Three-Quarters Of U.S. Prescriptions Are Now For Generic Medicines : Shots - Health News As more brand-name drugs lose patent protection, use of inexpensive generic medicines continues to rise. Later this year cholesterol-fighter Lipitor will become available as a generic in the U.S., a change that will add more fuel to the trend.

3 In 4 U.S. Prescriptions Are Now For Generic Drugs

Plain can be beautiful, when it comes to the cost of medicine. hide caption

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Plain can be beautiful, when it comes to the cost of medicine.

The brand-name pharmaceutical industry has a drug problem.

All 10 of the most prescribed medicines in the U.S. last year were generics, led by the defending champion generic equivalents of Vicodin (hydrocodone plus acetaminophen). There were 131 million prescriptions dispensed for the painkiller last year, up 3 million from 2009, according to data released Tuesday by the IMS Institute for Health Informatics.

The persistence of Vicodin-like medicines at the top of the chart is one reason why the White House is pushing new approaches to reducing the abuse and misuse of prescription painkillers.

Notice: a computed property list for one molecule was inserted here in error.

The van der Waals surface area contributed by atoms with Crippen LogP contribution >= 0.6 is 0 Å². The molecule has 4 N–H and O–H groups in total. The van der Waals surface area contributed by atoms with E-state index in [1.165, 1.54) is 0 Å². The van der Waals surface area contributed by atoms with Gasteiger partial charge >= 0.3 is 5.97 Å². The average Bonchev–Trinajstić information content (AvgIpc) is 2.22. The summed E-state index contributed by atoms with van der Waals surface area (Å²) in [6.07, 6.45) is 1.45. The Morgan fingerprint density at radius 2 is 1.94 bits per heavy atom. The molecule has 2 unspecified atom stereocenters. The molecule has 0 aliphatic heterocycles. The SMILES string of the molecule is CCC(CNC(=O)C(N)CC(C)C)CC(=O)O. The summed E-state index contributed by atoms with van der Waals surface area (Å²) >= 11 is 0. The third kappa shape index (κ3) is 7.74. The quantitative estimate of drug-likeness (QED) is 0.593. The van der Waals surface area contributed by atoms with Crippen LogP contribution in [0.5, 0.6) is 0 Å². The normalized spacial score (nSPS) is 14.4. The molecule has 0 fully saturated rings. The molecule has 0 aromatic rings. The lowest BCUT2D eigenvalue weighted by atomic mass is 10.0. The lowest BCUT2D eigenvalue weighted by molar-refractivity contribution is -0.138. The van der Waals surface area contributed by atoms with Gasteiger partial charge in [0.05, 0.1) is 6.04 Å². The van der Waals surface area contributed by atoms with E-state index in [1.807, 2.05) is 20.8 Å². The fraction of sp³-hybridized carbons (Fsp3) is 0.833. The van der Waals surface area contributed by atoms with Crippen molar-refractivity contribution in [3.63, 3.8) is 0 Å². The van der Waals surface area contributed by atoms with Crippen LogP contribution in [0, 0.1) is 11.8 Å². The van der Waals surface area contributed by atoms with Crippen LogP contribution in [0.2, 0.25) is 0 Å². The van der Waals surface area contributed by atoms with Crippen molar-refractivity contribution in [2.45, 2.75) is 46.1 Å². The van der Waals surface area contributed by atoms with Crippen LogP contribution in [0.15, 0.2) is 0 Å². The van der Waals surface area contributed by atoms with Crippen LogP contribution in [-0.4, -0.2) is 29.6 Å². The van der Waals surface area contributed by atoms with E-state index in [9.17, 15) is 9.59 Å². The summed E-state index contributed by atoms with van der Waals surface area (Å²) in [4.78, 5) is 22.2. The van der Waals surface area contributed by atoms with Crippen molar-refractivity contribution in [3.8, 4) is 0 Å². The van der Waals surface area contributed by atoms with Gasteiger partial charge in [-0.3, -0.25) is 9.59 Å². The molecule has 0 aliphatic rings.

In 2010, generic medicines accounted for more than three-quarters of the prescriptions dispensed by retail drugstores and long-term care facilities. The exact figure is 78 percent, a historic high, that was up four percentage points from 2009. Generic use has climbed steadily from 63 percent of dispensed prescriptions in 2006.

The shift to generics has picked up a lot of steam lately. Some very popular drugs, including Alzheimer's pill Aricept and prostate medicine Flomax, went generic in 2010.

Take a close look at simvastatin, the cholesterol-fighter known as Zocor when it was a brand-name giant for Merck. It was the second-most dispensed medicine last year, with 94.1 million prescriptions filled.

Late this year, Lipitor, the top-selling brand-name prescription medicine in the U.S., will also go generic, and it'll become a whopper pretty fast. It's No. 12 on the 2010 IMS prescription rankings.

Big Pharma's losses have meant savings for consumers, insurers and employers that pay for health coverage. The average copayment fell 20 cents to $10.73 last year compared with 2009. The biggest factor in the decline was greater use of generics, which typically require the lowest copayment from consumers, according to IMS.

Where's the most money going? Cancer medicines. For the third year running, oncology drugs topped the spending list. In 2010, the drugs accounted for about $22.3 billion in spending, up nearly $800 million from 2009.